I’ve been feeling a little blue lately, a little depressed about what I have not yet accomplished in my life, and its been manifesting itself in a lot of negative thinking–about myself and negative sniping–at the world. Not good. This is not the person I want to be. I’ve been trying to figure out how to turn myself around for several weeks now.
In a letter to a dear friend I finally identified the root of this discontent. Time. I want more of it. Just the typing of the words brought tears to my eyes. Good thing, that day, I had also read this, “How to Live a Better Life Story: The Power of Revising our Stories in Light of the Gospel,” by Rachel Marie Stone, on the her-meneutics blog.
In it, Stone writes about how we shape our lives by the words we use–phrases like: “I’m such a mess,” “I don’t have time for it,” and “It’ll never happen.” She argues that even if our lives have become “infused with pessimism, negativity, and hopelessness” (that’s been me these last few weeks), we can “edit our stories and change our lives in the process.”
One of the ways I’m doing that is reflecting on my “story” here, in my journal, and when I write to my friend. This type of reflection allows people to both edit and reframe their stories in a more positive, yet still realistic, light.
Another method Stone shares for rewriting our stories is to revise and edit the things we say in our heads throughout the day. She says we need to be less violent and more gentle with ourselves. We don’t have to do anything, like go to work. We choose to go to work. I choose to go because I love helping the young people in our school who are striving to turn their lives around. I also choose to go because I want to help relieve my husband, whom I dearly love, of the burden of being sole breadwinner for our family.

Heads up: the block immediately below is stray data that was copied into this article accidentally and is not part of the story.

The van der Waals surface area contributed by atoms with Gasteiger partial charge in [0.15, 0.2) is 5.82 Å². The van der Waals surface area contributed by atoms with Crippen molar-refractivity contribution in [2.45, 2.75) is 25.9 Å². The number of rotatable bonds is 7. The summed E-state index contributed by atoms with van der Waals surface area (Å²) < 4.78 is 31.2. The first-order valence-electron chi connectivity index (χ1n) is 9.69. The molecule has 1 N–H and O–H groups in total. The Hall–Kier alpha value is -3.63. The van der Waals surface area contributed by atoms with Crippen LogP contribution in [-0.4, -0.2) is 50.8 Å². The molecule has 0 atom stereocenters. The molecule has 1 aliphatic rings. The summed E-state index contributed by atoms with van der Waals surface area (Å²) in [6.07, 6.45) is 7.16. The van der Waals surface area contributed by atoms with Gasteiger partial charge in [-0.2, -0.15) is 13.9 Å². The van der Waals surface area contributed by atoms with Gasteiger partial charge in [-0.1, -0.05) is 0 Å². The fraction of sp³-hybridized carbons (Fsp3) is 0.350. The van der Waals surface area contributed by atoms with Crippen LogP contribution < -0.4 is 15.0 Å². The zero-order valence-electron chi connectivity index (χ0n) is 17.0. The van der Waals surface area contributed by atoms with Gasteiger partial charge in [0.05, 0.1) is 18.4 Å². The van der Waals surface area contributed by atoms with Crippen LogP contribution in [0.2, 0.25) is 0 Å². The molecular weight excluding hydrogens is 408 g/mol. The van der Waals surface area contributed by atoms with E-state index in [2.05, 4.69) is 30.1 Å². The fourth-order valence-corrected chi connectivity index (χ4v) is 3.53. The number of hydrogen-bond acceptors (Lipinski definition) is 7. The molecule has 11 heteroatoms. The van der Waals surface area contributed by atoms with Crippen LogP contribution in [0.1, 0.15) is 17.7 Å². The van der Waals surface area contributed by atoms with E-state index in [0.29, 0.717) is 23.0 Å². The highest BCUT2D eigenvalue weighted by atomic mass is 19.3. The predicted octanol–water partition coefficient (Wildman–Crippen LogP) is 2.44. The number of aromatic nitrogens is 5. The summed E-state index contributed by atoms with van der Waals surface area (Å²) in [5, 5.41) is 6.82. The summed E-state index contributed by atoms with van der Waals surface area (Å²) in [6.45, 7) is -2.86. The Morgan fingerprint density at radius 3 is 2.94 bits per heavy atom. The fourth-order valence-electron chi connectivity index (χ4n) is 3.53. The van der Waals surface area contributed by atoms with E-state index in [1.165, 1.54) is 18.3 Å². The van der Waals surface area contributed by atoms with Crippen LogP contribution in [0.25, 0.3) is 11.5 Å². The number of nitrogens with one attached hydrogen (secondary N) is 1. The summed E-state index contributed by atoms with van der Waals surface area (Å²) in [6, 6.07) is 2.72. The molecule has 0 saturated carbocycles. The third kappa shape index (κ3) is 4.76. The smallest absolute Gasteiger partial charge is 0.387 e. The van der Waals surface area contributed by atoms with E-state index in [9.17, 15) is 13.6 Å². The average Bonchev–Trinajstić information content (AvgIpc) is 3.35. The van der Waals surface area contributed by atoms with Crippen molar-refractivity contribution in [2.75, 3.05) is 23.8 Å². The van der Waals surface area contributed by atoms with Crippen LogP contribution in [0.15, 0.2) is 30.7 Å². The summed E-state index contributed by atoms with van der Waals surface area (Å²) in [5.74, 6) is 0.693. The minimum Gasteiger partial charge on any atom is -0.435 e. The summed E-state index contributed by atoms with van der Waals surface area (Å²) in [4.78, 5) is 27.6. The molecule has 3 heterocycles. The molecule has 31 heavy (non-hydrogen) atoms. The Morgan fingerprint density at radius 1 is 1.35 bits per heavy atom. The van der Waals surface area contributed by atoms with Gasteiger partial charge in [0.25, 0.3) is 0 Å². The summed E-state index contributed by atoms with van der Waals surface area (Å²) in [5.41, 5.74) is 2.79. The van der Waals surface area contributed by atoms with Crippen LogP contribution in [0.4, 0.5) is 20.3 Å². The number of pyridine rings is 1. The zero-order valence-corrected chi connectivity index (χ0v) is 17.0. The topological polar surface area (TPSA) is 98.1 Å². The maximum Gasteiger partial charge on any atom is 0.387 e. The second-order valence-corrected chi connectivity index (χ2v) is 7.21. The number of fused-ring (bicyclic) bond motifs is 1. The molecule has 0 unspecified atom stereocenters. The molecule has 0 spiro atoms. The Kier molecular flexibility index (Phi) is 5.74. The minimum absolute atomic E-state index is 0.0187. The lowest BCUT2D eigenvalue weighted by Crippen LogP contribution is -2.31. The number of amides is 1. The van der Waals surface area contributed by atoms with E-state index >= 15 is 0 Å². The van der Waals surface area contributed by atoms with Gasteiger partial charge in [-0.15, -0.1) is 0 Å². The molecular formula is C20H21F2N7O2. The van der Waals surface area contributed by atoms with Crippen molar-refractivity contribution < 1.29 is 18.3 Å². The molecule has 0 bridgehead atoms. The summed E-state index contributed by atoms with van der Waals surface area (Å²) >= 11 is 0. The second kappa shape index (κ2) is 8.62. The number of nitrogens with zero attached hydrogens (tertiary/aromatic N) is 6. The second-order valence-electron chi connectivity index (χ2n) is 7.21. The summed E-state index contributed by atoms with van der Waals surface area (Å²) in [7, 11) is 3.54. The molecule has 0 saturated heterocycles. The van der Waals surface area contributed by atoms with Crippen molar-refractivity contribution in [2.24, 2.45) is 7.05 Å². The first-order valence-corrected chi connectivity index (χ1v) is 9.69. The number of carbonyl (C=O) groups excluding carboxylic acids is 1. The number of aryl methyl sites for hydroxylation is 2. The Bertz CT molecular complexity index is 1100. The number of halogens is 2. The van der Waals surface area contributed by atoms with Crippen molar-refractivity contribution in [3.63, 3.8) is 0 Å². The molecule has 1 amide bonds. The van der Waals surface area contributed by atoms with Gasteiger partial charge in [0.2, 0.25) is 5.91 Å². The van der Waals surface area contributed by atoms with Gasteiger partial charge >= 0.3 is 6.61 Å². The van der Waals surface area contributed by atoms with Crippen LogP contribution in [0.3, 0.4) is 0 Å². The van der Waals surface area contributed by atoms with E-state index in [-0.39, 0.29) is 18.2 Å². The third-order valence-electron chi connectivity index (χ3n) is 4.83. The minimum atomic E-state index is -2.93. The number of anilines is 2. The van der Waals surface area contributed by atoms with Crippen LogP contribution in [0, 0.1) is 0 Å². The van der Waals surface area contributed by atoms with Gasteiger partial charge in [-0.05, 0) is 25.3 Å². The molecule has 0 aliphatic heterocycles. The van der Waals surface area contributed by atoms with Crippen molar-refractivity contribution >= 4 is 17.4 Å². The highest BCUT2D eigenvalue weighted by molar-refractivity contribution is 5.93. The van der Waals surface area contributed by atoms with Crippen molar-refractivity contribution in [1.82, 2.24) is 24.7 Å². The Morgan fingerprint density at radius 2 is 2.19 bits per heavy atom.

I think about the things I have been saying in my head, things like, “Your novels will never sell,” or “All that work was just a waste of your life.” Or in the morning, when I’m dressing–“You are fat, and it’s hopeless. You had better just get used to being that way.” Would I ever say that to someone I know and care about? No way! I love encouraging people. However, I’m afraid I’ve looked in the mirror or at the scale and said things that cruel to myself on a near daily basis–and not just about my weight.
Here is another quote that nailed me right in the heart.
…as Hanna Rosin pointed out in a post on Slate’s Double X blog, saying (my emphasis) that we’re so busy perpetuates our own sense of busyness and feelings of being overwhelmed. Our negative self-talk becomes the storyline we live by.
I’m tired of feeling like I’m running and running and getting nowhere.
Stone ends claiming Christianity gives people a different story. My faith tells me we are all deeply loved, cherished, children of God. It tells me we are gifted and blessed, and that our God has good plans for each of us, all of his children, believers or not. And we have the hope of heaven. Eternity. It’s funny I have been fretting so much about time when actually, I will never run out of it. I must admit, I had forgotten all about eternity these past few weeks.
And so, this Lent, I am committed to remembering and embracing the concept of revising my own story. (Goodness knows, I revise my fiction often enough.) I am “fasting” from making snitty little comments, I am committing to editing and rephrasing the negative self talk that pops into my head, and I am going to look for the good and the valuable in each moment instead of wallowing in remembrance of other things I desire–like publication of my fiction or to travel the world, because actually, come to think about it, right now is pretty good.